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Wouter Hanegraaff on Western Esotericism
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There are few scholars who can both speak about a field of study in terms of its subject-matter and reflect on the field itself. Wouter Hanegraaff is one of those few; in this interview we learn much of great interest about Renaissance esotericism and the Hermetic tradition, but also about the field of the study of western esotericism itself: where did it come from, where is it going, and why has it taken the forms it has taken?
The wide-ranging conversation covers topics a wide range of topics, including:
- The significance and legacy of the work of Frances Yates for the study of western esotericism: what are the Yates Thesis and the Yates Paradigm, and is there anything that can be salvaged from them?
- The fascinating and complicated publication history of Ficino’s edition of the Corpus Hermeticum, which led to centuries of confusion and obfuscation.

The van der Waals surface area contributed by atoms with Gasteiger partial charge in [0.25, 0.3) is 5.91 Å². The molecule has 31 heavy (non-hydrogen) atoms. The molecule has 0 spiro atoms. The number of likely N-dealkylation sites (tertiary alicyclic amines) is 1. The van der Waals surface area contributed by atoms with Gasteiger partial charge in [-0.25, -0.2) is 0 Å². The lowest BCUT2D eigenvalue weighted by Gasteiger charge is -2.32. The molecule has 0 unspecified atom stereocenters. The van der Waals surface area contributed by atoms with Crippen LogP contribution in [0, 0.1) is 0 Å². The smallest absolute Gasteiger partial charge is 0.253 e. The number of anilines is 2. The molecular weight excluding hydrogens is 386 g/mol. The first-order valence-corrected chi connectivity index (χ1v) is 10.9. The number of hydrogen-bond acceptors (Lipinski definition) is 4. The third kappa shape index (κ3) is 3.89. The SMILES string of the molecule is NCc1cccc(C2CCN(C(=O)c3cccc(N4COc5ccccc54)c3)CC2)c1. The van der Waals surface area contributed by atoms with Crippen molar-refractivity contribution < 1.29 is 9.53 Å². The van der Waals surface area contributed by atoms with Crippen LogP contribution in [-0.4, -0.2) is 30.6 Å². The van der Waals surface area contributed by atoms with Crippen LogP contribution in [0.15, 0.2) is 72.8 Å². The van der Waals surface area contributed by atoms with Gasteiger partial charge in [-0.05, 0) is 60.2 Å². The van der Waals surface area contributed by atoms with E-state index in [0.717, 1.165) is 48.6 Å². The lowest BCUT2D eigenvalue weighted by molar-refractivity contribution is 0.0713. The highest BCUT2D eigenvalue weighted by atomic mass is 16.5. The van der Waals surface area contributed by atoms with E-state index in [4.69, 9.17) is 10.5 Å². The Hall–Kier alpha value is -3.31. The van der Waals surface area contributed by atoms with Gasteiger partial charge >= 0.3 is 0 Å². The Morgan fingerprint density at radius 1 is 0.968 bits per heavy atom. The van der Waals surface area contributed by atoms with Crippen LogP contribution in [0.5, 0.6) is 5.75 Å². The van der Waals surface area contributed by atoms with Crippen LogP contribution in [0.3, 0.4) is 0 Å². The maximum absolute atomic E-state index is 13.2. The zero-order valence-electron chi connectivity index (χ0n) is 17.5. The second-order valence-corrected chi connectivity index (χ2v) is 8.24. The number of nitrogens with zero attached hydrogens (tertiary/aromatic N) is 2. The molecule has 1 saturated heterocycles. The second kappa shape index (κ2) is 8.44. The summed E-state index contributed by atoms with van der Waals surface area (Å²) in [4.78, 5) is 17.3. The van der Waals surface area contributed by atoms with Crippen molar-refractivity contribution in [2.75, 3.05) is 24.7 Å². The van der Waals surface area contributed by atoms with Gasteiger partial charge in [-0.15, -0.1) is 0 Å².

- Ficino, Pico, and Bruno are seen by Yates as Hermetists par excellence; Hanegraaff argues that we should look instead to Ludovico Lazarelli, Ficino’s contemporary, and to Cornelius Agrippa, whose spiritual worldview drew on Lazarelli rather than Ficino.
- Some history of the modern study of western esotericism, including reflections on the role played in the formation of modern academic study of western esotericism by diverse influences including the counter-cultural movements of the ‘Sixties, the work of Frances Yates and Antoine Faivre, the Eranos meetings, Traditionalism in the American Academy of Religion in the 1980’s, and more.